6. Extending for one year both the City of Nassau Revitalization Act and the Family Island Development Encouragement Act;
  7. Extending for five years the first-time homeowners stamp tax exemption;
  8. Extending for two years the duty exemption on materials used for the renovation, repair and upgrade of dilapidated buildings;
  9. The elimination of duties on a number of food products, including: whole salmon; frozen fish fillets; bread spreads; potato products; tofu; and prepared and preserved tomatoes;
  10. The elimination of duties on solar kits upon application to the ministry of finance to supplement the already existing duty free exemption on solar panels;
  11. A reduction of duties on floor tiles and fabric softener;
  12. The extension of the 0.75 percent business license fee rate, currently applicable to hotels with turnover over $400 million, to all hotels with ten rooms;
  13. An extension of the duty exemption to church buses eight years old or less from the current limitation that limits the concession to buses that are three years old or less;
  14. Providing an exemption from business licence fees for all schools that are registered with the ministry of education; and
  15. An elimination of the duty on airplanes and helicopters.(2)

Despite the proposed exemptions the Budget Debate has done just the opposite for the local gaming industry, proposing an increase of 50% taxes on number houses together with a 5% tax on customer deposits, prompting a full out rebuke by the industry who have expressed concern that the increases will affect the employment of over 2,000 workers and have vowed to take the issue to the Supreme Court.

As we meet the 1st of July, many residents remain doubtful regarding whether the Government will succeed in lowering national debt or even capable of managing its taxes efficiently as successive administrations have mismanaged several quasi government establishments, only to blame the previous administration for its failures. Recent polls have demonstrated the public displeasure in the tax increase, with 73% opposing the 12% increase, while 62% believing the budget is designed to benefit special interest within the governing party. 89% of the polls suggest that the Government consider the loss of jobs in the gaming industry if new taxes are passed, while only 7% believes the budget to be the ‘People’s Budget’, being synonymous with the winning slogan of the Free National Movement’s used in its 2017 General Elections (3).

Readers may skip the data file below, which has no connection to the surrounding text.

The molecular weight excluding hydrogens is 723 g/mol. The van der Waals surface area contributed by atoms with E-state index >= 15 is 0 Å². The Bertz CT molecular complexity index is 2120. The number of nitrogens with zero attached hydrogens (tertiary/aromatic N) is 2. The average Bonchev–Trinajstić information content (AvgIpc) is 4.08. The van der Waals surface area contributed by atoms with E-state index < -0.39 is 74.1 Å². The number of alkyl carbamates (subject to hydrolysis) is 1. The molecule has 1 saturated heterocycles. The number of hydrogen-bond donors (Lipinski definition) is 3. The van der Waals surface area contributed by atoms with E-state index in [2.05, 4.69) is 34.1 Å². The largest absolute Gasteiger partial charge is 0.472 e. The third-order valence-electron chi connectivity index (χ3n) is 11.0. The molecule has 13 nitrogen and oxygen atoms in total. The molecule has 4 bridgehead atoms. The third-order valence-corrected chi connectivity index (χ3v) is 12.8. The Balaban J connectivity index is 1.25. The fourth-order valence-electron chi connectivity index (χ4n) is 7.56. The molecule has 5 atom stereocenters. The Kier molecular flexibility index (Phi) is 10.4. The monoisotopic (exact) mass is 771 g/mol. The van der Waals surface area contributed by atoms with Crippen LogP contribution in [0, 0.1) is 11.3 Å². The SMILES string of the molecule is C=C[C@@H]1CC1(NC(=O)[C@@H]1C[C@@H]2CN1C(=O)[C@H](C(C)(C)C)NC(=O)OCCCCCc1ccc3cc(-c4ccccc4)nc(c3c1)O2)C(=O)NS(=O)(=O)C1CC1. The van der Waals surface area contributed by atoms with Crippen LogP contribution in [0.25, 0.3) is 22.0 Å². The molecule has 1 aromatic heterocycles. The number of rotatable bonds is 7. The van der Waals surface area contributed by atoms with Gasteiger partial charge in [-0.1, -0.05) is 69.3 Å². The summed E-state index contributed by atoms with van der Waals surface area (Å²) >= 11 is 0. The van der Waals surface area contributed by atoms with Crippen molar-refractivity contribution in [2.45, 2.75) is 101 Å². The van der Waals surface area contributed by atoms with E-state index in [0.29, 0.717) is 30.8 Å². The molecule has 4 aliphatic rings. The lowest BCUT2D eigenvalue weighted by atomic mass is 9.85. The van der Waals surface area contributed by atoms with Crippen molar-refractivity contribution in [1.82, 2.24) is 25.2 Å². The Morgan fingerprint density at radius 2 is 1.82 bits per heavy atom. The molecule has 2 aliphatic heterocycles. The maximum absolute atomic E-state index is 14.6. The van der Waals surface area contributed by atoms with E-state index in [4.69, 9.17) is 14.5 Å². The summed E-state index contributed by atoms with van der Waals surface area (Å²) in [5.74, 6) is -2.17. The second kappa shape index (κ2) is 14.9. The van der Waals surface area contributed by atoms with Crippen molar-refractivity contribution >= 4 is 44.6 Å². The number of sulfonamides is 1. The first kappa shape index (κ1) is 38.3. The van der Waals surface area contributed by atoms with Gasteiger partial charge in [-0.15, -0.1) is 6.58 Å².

It is obvious that the new administration has sailed in the midst of ‘choppy waters’ as the debate has even left its own members of the majority voicing its displeasure over the tax increase, with 4 Members of the majority voting against the VAT increase and was soon later fired from their government post. But as these honourable members play political chess amongst themselves, today’s government has met opposition from the 5th estate comprising of social media activist who have made their voices known and who have shown their ability to mobilise into large protest with little notice.

Compared to previous administrations, however it appears that this present administration has taken note of the concerns and may impact the ongoing debate, as recent reports have indicated the need to make certain changes, such as the inclusion of fruits, vegetables and other healthier foods under the exemption, and the removal of VAT from real estate transactions and the introduction of a more simpler structure with a proposed 2.5% duty on transactions under B$100,000.00 and 10% on transactions over B$100,000.00. As the debate continues it is clear that the country is entering new territory with VAT and has closed the door to the tax free world once accustomed, while seeking transparency and efficiency with tax dollar expenditure.